To say email is widely used today would be an understatement. According to some statistics, more than 100 billion electronic mail messages are sent and received each day. It's become the de-facto form of communication among businesses from all shapes and sizes. But it also presents some conflicts pertaining to the Health Insurance Portability and Accountability Act (HIPAA) of 1996.
You can read more about HIPAA by checking out some of our previous blog posts, but the general principle behind this law it to establish a set of standards for protecting the privacy of healthcare patients. This means doctors, dentists, nurses, chiropractors and other professionals in the healthcare field must take the appropriate measures to secure their patients' data from unauthorized use or access.
In order to protect their patients' data from unauthorized use, covered entities must ensure all means opf communication are safe and secure. Whether it's a traditional paper file or a digital file, HIPAA requires covered entities to take certain steps to secure it. The good news is that HIPAA does allow the use of email for communication between a covered entity and patient. As noted on the Department of Health and Human Services website, email is perfectly acceptable as long as the covered entity applies reasonable safeguards.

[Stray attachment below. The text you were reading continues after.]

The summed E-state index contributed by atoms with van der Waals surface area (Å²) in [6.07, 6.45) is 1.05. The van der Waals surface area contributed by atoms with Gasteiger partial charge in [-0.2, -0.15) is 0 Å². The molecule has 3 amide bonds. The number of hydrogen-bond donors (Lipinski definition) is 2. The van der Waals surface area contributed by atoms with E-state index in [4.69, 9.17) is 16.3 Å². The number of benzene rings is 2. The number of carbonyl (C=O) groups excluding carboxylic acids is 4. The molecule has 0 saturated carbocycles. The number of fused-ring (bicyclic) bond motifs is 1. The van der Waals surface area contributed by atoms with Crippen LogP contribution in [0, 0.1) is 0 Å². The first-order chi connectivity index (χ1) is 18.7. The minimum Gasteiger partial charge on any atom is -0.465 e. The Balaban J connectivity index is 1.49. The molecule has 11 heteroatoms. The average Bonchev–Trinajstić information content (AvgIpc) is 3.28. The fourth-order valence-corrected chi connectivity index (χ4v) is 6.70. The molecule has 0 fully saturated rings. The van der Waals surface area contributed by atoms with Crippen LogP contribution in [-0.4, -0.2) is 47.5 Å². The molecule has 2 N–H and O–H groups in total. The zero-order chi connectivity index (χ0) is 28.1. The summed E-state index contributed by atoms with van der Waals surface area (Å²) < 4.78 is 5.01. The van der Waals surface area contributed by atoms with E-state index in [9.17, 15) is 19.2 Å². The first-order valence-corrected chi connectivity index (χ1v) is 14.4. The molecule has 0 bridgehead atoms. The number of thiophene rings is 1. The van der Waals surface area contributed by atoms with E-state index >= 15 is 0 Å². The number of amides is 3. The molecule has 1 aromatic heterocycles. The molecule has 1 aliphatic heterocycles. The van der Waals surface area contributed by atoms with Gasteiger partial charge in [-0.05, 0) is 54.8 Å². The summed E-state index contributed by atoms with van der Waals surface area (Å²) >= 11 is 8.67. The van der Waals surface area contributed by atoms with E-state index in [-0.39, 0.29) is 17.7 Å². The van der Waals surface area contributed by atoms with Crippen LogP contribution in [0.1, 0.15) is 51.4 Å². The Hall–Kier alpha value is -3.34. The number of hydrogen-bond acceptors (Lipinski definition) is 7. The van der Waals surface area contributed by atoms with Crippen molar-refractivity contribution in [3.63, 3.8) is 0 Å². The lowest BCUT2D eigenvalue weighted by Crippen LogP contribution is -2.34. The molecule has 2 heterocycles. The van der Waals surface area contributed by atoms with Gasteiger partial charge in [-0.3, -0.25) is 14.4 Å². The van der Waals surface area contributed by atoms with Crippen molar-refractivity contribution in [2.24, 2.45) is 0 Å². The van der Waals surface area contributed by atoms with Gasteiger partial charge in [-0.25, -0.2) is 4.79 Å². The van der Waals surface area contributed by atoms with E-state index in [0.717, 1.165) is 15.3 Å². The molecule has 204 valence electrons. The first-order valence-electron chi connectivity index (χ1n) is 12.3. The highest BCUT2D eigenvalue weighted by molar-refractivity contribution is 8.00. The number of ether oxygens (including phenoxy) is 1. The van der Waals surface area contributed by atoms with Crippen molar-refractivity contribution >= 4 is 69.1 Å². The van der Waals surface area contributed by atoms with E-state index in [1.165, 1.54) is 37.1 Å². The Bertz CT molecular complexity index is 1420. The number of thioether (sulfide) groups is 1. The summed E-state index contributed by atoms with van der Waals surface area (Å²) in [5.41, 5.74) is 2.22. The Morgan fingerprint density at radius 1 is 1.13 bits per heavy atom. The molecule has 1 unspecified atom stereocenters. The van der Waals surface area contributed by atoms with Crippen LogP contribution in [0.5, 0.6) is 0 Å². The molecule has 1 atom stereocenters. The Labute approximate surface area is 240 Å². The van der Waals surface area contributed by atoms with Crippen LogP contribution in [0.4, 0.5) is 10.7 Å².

“The Privacy Rule allows covered health care providers to communicate electronically, such as through e-mail, with their patients, provided they apply reasonable safeguards when doing so,” wrote the Department of Health and Human Services (HHS) on its website.
So, what are some reasonable email safeguards in the eyes of the HHS? Arguably, the single most effective safeguard for email is encryption. Sending patient information via email without encryption is just asking for trouble. Someone with nefarious purpose may intercept the message, at which point the practice could be cited for a HIPAA violation. Thankfully, most of the major email service providers now support encryption, adding an essential layer of protection to patient privacy.
Access controls are another safeguard to prevent unauthorized access of patient information on email systems. Covered entities should set up their email service so it requires logging in with a unique username/password. This allows the entity to trace back the origin of emails in the event a problem arises.